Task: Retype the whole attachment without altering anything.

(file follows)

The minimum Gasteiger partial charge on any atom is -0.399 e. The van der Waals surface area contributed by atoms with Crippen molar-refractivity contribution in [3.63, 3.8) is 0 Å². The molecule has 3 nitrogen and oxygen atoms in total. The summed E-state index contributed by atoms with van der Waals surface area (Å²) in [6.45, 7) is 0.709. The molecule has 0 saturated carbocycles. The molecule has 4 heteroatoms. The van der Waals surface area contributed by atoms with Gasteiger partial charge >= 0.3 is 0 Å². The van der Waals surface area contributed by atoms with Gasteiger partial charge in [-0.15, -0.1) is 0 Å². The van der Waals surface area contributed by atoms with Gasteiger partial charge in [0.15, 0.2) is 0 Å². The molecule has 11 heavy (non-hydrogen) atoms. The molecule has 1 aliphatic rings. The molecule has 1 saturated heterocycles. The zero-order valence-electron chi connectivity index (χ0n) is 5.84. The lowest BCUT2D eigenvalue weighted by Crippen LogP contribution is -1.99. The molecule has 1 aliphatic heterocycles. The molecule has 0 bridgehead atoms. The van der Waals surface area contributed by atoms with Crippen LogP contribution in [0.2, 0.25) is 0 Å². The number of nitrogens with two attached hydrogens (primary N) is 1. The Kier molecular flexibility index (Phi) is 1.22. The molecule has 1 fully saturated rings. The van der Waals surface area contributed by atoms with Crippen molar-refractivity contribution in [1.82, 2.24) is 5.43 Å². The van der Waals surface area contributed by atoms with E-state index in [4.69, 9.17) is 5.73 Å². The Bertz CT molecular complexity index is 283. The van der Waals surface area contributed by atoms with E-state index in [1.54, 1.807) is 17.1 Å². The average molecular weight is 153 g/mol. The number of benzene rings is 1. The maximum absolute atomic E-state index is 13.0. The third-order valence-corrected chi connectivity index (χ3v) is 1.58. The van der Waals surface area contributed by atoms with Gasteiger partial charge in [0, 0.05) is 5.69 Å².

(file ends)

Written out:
The minimum Gasteiger partial charge on any atom is -0.399 e. The van der Waals surface area contributed by atoms with Crippen molar-refractivity contribution in [3.63, 3.8) is 0 Å². The molecule has 3 nitrogen and oxygen atoms in total. The summed E-state index contributed by atoms with van der Waals surface area (Å²) in [6.45, 7) is 0.709. The molecule has 0 saturated carbocycles. The molecule has 4 heteroatoms. The van der Waals surface area contributed by atoms with Gasteiger partial charge >= 0.3 is 0 Å². The van der Waals surface area contributed by atoms with Gasteiger partial charge in [-0.15, -0.1) is 0 Å². The van der Waals surface area contributed by atoms with Gasteiger partial charge in [0.15, 0.2) is 0 Å². The molecule has 11 heavy (non-hydrogen) atoms. The molecule has 1 aliphatic rings. The molecule has 1 saturated heterocycles. The zero-order valence-electron chi connectivity index (χ0n) is 5.84. The lowest BCUT2D eigenvalue weighted by Crippen LogP contribution is -1.99. The molecule has 1 aliphatic heterocycles. The molecule has 0 bridgehead atoms. The van der Waals surface area contributed by atoms with Crippen LogP contribution in [0.2, 0.25) is 0 Å². The number of nitrogens with two attached hydrogens (primary N) is 1. The Kier molecular flexibility index (Phi) is 1.22. The molecule has 1 fully saturated rings. The van der Waals surface area contributed by atoms with Crippen molar-refractivity contribution in [1.82, 2.24) is 5.43 Å². The van der Waals surface area contributed by atoms with E-state index in [4.69, 9.17) is 5.73 Å². The Bertz CT molecular complexity index is 283. The van der Waals surface area contributed by atoms with E-state index in [1.54, 1.807) is 17.1 Å². The average molecular weight is 153 g/mol. The number of benzene rings is 1. The maximum absolute atomic E-state index is 13.0. The third-order valence-corrected chi connectivity index (χ3v) is 1.58. The van der Waals surface area contributed by atoms with Gasteiger partial charge in [0, 0.05) is 5.69 Å².